Tax Analysts Blog

Improving the Transparency of New York’s Tax Collection Process

Posted on Dec 11, 2013

On November 26 the New York State Bar Association Tax Section submitted a report to the Department of Taxation suggesting improvements to the collections process. The report specifically addresses installment payment agreements (IPAs).

Currently, taxpayers can request an IPA if they are “financially unable” to make a single lump sum payment to satisfy their tax liabilities. Once an IPA has been requested, the department will determine whether to grant or deny the request. During the application process, the taxpayer may be asked to submit certain financial information. The department will consider that information as well as the taxpayer’s prior compliance history. The taxpayer may request specific monthly payments and the time period for paying off the liability.

The department has actively promoted IPAs as a means of addressing existing tax liabilities. In 2012 it issued a press release in which Commissioner of Taxation and Finance Thomas H. Mattox said, “This program has helped thousands of New Yorkers put debt behind them. But the taxpayer must take the first step and contact us right away.”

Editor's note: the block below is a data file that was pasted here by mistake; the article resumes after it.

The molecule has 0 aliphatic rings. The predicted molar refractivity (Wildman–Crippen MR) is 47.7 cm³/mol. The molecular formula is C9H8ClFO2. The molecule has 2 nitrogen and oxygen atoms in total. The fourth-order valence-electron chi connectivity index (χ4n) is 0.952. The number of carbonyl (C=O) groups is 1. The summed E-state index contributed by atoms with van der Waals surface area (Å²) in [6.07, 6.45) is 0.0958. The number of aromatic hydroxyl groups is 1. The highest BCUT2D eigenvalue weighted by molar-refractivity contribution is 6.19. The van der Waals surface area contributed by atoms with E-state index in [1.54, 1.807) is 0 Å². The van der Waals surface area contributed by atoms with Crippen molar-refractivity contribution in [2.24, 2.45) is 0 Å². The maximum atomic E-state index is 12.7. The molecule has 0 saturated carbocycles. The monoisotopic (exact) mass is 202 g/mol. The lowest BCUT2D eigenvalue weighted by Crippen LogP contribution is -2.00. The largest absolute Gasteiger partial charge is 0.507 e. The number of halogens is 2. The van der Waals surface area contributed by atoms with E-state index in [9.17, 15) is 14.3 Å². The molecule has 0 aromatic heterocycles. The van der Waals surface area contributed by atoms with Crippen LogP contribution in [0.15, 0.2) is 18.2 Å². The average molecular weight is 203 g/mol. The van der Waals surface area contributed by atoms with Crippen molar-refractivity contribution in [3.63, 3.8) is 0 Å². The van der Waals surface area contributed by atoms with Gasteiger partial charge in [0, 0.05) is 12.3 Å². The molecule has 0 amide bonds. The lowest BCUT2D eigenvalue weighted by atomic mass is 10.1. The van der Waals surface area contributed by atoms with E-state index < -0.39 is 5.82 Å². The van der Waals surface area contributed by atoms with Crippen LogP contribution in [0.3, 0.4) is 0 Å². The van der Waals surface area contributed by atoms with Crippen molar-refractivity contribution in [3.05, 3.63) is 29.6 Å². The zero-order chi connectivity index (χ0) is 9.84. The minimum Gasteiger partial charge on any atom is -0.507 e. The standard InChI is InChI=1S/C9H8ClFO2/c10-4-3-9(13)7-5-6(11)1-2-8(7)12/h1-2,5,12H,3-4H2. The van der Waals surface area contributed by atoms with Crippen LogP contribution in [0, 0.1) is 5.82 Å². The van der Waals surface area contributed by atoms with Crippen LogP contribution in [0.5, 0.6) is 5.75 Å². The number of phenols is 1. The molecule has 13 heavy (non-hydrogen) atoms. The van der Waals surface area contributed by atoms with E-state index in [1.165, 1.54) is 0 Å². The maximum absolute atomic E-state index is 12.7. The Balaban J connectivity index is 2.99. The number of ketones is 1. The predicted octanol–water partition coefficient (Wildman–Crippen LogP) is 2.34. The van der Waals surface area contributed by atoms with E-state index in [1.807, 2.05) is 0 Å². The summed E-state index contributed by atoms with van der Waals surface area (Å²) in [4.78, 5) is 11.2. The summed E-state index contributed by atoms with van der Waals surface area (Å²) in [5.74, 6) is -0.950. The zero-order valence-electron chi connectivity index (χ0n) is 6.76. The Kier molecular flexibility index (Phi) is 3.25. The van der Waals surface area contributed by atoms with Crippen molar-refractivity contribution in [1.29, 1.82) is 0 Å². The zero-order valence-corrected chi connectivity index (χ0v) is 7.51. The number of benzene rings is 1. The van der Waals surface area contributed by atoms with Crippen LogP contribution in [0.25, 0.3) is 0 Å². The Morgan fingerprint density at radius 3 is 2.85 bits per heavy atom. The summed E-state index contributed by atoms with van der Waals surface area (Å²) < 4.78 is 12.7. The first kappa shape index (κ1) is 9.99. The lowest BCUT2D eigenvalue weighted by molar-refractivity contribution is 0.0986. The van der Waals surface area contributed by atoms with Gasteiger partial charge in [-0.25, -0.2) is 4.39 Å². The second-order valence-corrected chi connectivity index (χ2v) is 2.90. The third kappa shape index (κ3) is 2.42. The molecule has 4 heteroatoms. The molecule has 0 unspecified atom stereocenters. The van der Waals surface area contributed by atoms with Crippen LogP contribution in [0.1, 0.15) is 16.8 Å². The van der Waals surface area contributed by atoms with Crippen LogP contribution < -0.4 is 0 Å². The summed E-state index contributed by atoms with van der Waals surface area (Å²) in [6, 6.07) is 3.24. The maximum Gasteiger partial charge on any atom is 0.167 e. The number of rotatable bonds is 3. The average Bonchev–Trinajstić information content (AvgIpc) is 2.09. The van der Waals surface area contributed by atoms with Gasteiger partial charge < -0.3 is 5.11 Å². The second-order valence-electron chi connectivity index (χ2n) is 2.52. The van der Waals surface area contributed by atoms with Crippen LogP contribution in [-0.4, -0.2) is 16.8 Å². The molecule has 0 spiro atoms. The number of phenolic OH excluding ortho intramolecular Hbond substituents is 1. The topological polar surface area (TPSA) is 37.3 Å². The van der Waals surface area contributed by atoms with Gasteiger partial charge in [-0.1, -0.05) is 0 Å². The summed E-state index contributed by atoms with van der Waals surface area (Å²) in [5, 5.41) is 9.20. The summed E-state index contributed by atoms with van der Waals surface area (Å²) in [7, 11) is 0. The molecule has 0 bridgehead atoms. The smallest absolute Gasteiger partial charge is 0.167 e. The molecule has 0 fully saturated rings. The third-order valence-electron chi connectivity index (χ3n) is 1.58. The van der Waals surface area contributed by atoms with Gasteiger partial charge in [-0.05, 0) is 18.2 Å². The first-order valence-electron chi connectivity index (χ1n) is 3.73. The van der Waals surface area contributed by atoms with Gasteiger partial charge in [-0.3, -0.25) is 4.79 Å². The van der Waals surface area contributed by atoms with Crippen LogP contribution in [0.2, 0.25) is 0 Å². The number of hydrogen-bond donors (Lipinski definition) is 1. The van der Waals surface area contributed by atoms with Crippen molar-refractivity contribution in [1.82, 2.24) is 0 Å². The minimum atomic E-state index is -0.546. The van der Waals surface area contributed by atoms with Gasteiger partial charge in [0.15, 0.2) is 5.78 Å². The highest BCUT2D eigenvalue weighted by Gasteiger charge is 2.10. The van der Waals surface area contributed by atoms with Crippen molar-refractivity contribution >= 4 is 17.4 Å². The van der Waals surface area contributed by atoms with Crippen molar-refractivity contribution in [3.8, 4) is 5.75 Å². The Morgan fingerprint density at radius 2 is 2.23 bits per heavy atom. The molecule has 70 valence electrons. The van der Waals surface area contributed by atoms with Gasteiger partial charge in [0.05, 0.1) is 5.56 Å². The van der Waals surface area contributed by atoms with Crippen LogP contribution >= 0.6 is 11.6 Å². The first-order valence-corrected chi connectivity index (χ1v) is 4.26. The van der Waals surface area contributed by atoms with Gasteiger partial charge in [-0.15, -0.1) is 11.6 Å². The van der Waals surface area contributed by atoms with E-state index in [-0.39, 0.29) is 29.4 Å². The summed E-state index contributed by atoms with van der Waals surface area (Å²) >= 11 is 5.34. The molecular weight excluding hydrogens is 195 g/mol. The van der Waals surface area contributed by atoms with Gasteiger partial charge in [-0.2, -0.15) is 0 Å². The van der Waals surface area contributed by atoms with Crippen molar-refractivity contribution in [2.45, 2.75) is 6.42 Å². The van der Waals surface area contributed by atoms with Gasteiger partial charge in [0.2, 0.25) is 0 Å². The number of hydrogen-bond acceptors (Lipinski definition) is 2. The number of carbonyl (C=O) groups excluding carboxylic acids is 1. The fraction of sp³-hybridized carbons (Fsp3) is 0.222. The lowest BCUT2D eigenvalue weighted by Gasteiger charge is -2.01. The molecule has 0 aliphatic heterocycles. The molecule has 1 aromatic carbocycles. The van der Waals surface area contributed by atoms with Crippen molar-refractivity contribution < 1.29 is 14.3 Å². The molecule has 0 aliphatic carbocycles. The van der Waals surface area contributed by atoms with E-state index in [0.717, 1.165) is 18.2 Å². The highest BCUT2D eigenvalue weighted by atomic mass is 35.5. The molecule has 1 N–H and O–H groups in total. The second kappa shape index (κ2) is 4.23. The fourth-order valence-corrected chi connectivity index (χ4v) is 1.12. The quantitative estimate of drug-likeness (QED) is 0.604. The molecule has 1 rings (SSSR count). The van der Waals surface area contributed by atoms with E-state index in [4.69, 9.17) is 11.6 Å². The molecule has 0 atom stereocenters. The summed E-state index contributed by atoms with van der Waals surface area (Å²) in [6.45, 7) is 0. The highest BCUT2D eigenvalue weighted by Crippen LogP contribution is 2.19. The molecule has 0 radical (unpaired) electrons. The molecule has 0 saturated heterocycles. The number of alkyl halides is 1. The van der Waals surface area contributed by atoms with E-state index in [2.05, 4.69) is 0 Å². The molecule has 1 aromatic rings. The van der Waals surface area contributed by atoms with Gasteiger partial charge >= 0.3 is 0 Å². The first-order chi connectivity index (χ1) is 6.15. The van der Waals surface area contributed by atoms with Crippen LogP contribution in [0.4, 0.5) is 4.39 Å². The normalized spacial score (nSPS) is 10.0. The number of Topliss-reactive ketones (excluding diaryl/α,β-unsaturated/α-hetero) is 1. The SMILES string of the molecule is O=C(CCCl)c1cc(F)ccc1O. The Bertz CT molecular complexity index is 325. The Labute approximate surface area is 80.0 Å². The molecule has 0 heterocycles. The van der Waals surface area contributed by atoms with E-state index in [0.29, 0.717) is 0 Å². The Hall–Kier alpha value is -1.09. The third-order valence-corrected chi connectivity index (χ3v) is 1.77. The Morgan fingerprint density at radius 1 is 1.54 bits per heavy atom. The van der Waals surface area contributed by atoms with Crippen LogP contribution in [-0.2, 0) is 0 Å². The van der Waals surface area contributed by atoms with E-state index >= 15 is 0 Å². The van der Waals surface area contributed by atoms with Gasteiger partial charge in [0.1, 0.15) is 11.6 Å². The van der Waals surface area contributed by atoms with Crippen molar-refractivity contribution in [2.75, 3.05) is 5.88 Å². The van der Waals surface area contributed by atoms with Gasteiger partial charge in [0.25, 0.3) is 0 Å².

But the New York tax bar noted several improvements that could be made to the program, including more transparency in the process. The report says, “The most important improvement the [department] could make to the IPA process would be to provide more public information on the eligibility requirements and acceptable parameters for IPAs, and the standards of review.”

The report also says there is insufficient information readily available to taxpayers on eligibility and the standards used to review IPA applications. The result is “wasted time and effort by taxpayers, practitioners and the [department] representatives charged with processing IPA applications,” leading to disparate treatment of taxpayers.

Collection of overdue tax liabilities is an essential duty of a state tax department. IPAs are one way to encourage taxpayers that are behind on their tax payments to work out a payment arrangement. But it is easy for those programs to be misused. Similarly situated taxpayers must be treated alike, and taxpayers must be able to quickly find information on the state’s administration of IPAs. It is encouraging that the department sought comments from the tax bar on ways to improve the collections process. Now it should act on those comments and make the necessary improvements to the IPA system.

Read Comments (1)

travis rechDec 11, 2013

This is one area where the IRS looks very strong. The National/Local Standards
the IRS issues establishing allowable monthly expenses makes the process
transparent and predictable.

New York State and California, among many, have no published allowable expenses
and the IPA system there is unpredictable and the determinations given by the
states appear extremely capricious.

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